KPMG reports: Mississippi, Tennessee, Texas, multiple states

KPMG reports focus on recent state and local tax developments

KPMG reports focus on recent state and local tax developments

KPMG’s This Week in State Tax—produced weekly by KPMG’s State and Local Tax practice—focuses on recent state and local tax developments.

  • Mississippi: The Supreme Court held that a taxpayer’s sales of wedding photography packages were not subject to sales and use tax. Every photo package was transferred to customers via a DVD, flash drive, or a tablet. The Mississippi Department of Revenue assessed sales and use tax on the basis that the taxpayer’s customers were receiving their photos in tangible form through the flash drive or disk. The court disagreed, however, finding that receipt of the flash drive and disk were incidental to the taxpayer’s photography service. In the court’s view, the customers were paying for the digital photographs of their wedding, not the tangible property. The court further noted that the sales of digital images were not taxable specified digital products, as the definition of the term does not include still digital images.
  • Tennessee: In a private letter ruling, the Department of Revenue concluded that the taxpayer’s provision of access to databases and other electronic publications was properly classified as an information service that was not subject to Tennessee sales and use tax. Although access to the electronic publications and databases occurred by use of software, in the Department of Revenue’s view, because of the limited functionality of the software, it was merely incidental to the nontaxable information services.
  • Texas: Two administrative decisions address the taxability of information services. Under Texas law, information services are generally taxable; however, there is an exception for the “sale of information primarily derived from laboratory, medical, or exploratory testing or experimentation or any similar method of direct scientific observation of physical phenomena.” The Texas Comptroller determined that a web-based weather forecasting service was not a taxable information service because the taxpayer primarily derived its service from the direct scientific observation of physical phenomena.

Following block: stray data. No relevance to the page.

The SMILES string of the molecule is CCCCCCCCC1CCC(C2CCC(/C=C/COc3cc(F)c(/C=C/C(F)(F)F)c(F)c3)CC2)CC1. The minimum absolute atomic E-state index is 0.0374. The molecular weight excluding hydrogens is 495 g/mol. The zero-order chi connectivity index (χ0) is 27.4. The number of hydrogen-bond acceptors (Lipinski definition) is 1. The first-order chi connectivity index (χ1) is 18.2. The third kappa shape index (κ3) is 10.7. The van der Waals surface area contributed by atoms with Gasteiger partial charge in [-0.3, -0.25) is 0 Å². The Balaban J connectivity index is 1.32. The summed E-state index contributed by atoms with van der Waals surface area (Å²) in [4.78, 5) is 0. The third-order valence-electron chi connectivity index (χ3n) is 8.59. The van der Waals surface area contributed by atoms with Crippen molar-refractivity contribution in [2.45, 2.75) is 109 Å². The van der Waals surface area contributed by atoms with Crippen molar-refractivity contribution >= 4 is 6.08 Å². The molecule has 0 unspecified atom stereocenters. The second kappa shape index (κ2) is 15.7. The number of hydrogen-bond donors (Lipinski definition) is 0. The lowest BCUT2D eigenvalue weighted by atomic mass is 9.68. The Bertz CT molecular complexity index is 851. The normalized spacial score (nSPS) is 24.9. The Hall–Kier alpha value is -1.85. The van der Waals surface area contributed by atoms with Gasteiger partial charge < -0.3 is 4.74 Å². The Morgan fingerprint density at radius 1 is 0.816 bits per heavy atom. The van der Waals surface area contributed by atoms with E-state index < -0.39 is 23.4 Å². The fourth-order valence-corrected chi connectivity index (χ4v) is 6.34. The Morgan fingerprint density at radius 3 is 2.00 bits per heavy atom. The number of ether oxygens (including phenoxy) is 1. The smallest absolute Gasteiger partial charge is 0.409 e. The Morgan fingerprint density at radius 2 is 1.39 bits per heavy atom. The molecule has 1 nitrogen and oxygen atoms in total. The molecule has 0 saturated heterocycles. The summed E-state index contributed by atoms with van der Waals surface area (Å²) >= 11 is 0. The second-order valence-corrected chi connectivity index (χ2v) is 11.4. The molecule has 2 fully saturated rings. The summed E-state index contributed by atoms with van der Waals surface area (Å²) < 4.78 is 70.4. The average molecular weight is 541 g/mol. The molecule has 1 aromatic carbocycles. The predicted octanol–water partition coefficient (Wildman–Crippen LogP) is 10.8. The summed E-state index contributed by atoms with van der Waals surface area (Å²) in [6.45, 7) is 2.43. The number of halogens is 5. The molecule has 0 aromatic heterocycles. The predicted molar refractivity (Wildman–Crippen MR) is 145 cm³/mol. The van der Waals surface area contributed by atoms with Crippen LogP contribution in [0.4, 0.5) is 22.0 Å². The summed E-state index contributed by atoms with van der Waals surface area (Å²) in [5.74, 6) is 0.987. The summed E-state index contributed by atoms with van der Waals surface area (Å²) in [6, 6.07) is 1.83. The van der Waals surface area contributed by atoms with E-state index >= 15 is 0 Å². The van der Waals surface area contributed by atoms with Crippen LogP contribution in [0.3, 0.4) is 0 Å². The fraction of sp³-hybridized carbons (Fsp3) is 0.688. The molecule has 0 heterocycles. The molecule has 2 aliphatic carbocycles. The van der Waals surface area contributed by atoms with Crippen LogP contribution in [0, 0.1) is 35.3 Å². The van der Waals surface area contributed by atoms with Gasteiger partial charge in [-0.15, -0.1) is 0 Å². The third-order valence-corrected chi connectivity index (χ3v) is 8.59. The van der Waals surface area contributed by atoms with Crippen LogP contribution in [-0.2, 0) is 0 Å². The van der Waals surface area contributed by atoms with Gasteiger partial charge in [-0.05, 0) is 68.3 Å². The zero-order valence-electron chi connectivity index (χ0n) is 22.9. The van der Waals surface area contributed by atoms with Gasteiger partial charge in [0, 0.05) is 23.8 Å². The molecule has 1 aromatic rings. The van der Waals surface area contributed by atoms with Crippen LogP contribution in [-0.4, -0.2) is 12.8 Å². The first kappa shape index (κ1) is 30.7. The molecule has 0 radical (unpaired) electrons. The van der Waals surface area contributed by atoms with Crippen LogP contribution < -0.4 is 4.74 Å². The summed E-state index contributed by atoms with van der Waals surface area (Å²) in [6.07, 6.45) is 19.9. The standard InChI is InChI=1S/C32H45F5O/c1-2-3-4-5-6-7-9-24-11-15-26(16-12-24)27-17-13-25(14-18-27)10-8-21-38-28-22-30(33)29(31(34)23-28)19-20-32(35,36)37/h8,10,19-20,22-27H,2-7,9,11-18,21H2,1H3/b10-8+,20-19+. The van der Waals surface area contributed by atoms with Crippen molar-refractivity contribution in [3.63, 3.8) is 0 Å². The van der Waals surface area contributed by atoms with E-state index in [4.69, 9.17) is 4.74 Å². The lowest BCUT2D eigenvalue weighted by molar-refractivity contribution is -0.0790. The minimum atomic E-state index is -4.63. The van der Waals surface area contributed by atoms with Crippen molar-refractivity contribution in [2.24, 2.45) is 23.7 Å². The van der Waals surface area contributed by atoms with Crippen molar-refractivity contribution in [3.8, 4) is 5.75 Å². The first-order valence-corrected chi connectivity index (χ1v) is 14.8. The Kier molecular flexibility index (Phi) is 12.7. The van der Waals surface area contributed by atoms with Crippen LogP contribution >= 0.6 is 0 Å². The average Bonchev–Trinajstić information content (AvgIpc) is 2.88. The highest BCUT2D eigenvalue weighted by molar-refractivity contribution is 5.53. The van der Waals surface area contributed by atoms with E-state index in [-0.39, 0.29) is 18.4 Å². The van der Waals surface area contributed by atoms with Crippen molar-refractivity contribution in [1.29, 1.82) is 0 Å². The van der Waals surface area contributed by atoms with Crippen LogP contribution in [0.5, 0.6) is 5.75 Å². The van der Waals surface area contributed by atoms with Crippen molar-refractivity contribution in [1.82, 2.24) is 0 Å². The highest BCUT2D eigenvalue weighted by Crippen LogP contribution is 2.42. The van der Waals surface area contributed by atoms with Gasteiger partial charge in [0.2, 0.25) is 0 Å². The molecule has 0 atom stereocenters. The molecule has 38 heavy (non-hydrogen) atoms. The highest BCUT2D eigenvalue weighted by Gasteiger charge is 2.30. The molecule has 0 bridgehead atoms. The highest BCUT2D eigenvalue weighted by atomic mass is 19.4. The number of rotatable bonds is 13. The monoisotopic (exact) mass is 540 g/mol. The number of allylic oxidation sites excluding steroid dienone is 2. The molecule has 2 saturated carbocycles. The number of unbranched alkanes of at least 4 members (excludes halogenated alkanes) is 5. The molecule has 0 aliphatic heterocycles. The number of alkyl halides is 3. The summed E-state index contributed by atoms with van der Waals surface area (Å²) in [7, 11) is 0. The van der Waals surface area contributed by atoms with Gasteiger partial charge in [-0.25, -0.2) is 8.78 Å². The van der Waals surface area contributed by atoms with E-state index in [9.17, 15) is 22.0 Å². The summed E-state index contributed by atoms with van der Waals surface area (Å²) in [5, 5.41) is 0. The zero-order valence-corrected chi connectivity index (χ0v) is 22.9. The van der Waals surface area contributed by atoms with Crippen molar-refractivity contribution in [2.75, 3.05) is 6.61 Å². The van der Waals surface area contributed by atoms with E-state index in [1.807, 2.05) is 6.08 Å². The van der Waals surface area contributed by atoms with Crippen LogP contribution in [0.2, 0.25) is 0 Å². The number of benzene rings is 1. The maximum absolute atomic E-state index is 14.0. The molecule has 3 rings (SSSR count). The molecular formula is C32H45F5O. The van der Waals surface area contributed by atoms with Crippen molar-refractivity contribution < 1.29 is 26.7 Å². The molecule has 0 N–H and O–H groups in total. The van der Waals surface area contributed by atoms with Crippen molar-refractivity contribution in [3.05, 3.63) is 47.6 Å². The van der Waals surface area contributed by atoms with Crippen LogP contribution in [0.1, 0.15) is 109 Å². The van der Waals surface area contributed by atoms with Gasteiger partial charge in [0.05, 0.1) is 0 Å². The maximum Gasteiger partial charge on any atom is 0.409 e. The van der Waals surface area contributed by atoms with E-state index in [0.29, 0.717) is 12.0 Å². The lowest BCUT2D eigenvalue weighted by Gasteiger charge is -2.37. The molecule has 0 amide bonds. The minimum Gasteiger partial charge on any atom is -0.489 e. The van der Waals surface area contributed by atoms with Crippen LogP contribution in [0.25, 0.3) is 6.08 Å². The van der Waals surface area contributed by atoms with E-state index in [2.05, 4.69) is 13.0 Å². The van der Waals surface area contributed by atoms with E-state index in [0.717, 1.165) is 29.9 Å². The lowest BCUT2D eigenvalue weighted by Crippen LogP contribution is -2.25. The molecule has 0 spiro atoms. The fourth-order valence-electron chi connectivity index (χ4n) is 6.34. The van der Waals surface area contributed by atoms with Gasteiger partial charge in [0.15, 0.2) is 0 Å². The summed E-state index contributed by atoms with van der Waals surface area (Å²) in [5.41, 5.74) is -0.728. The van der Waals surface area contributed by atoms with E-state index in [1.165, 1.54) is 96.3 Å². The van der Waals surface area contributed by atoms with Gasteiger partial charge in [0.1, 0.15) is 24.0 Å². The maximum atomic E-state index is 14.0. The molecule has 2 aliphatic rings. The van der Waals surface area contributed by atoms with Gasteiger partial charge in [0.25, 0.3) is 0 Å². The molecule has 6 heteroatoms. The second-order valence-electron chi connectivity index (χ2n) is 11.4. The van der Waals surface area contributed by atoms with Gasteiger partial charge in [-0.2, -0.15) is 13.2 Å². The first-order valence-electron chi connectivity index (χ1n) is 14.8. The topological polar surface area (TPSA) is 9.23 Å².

• Multiple states: There are several cases pending right now in courts across the country that address sales and use tax nexus for years both before and after the Wayfair decision. 
    • Arizona: An Arizona-based online bead seller appealed to the Fifth Circuit Court of Appeals the dismissal of its lawsuit challenging the constitutionality of Louisiana’s locally administered sales tax regime. The federal district court had determined that it lacked jurisdiction over the case under the “Tax Injunction Act.”
    • Massachusetts: Oral arguments in a case addressing “cookie nexus” and whether the holding in Wayfair applied retroactively will be held before the Massachusetts Supreme Judicial Court on November 4, 2022.
    • Pennsylvania: The Department of Revenue announced that it was not going to appeal the Commonwealth Court’s recent decision in holding that merchants that sold through a fulfillment program lacked the requisite due process clause contacts to establish nexus with the Commonwealth.
    • South Carolina: In another case addressing pre-Wayfair sales, the litigation in South Carolina over whether a company was required to collect and remit sales tax on its facilitated sales will remain pending at the court of appeals and will not be transferred to the state’s highest court. 

Read an October 2022 report prepared by KPMG LLP


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